KSKA: Monday, April 13, at 2:00 and 9:00 p.m.
Yoram Bauman is an environmental economist and a carbon tax Fellow at Sightline Institute. He has a PhD in economics from the University of Washington and works in Washington state and elsewhere on climate change economics and policy, particularly focusing on carbon pricing. His most recent academic paper (“Climate Sensitivity: Should the Climate Tail Wag the Policy Dog?”) was co-authored with UW climate scientist Gerard Roe and appeared in the April 2013 issue of Climatic Change. Dr. Bauman is part of the CarbonWA.org effort to bring a revenue-neutral carbon tax to Washington State.
One of the first signs of spring in coastal Alaska is the appearance of gray whales, who pass our way on their annual journey from Mexico to the Bering Sea. Along our uninhabited shores, the whales get a lot more privacy than they do down south, but you can see them from boats and coastal towns, and tour boats from Seward go out to view the whales through April. On today’s show, we’re talking about going out to see the whales this spring, and the biology of the whales and their amazing migration.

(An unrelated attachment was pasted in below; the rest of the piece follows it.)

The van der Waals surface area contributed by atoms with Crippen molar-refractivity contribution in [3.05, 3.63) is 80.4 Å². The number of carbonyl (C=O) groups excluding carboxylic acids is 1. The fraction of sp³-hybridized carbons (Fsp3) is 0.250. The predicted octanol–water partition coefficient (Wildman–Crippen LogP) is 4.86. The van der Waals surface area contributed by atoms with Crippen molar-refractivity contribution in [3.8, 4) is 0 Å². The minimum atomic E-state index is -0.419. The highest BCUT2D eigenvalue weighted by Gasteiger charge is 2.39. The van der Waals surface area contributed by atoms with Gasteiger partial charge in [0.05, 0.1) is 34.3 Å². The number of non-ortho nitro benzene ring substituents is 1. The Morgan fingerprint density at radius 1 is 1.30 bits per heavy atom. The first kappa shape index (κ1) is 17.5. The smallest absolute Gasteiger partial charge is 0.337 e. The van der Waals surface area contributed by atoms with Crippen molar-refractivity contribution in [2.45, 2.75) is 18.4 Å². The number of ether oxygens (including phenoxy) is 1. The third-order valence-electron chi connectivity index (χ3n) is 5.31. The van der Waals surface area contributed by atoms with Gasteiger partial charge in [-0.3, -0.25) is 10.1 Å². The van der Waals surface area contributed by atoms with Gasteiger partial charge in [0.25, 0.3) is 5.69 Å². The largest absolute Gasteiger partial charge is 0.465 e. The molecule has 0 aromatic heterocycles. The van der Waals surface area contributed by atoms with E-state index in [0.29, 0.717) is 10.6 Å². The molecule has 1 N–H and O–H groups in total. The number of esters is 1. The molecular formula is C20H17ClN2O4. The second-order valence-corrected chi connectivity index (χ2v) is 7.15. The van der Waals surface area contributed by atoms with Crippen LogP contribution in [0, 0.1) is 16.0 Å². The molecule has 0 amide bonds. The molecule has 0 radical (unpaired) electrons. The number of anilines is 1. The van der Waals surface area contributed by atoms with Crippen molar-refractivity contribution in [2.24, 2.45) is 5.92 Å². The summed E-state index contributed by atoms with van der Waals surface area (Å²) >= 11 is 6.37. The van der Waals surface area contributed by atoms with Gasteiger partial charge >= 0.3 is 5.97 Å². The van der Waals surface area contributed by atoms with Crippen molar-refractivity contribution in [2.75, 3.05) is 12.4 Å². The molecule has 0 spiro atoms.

KSKA: Thursday, April 9, at 2:00 and 9:00 p.m.
For displaced people from areas as different as Somalia, Iraq, Sudan and Myanmar, building a new life in Alaska depends on an understanding and supportive community. On the next Addressing Alaskans, hear preliminary findings of the Alaska Refugee Needs Assessment project, a partnership between the University of Alaska Anchorage psychology department and Catholic Social Services’ Refugee Assistance and Immigration Services.
KSKA: Tuesday, April 7, at 2:00 and 9:00 p.m.
We all dissociate to some degree or another but sometimes self-destructive behaviors like substance abuse, sexual acting out, excessive media consumption, or shopping, become the means we use to remove ourselves from our realities and relieve us temporarily from our suffering. On the next Line One, local therapist, Kimber Olson, LCSW, joins host, Prentiss Pemberton for a discussion about trauma, dissociation, and dissociative disorders.
KSKA: Monday, April 6, at 2:00 and 9:00 p.m.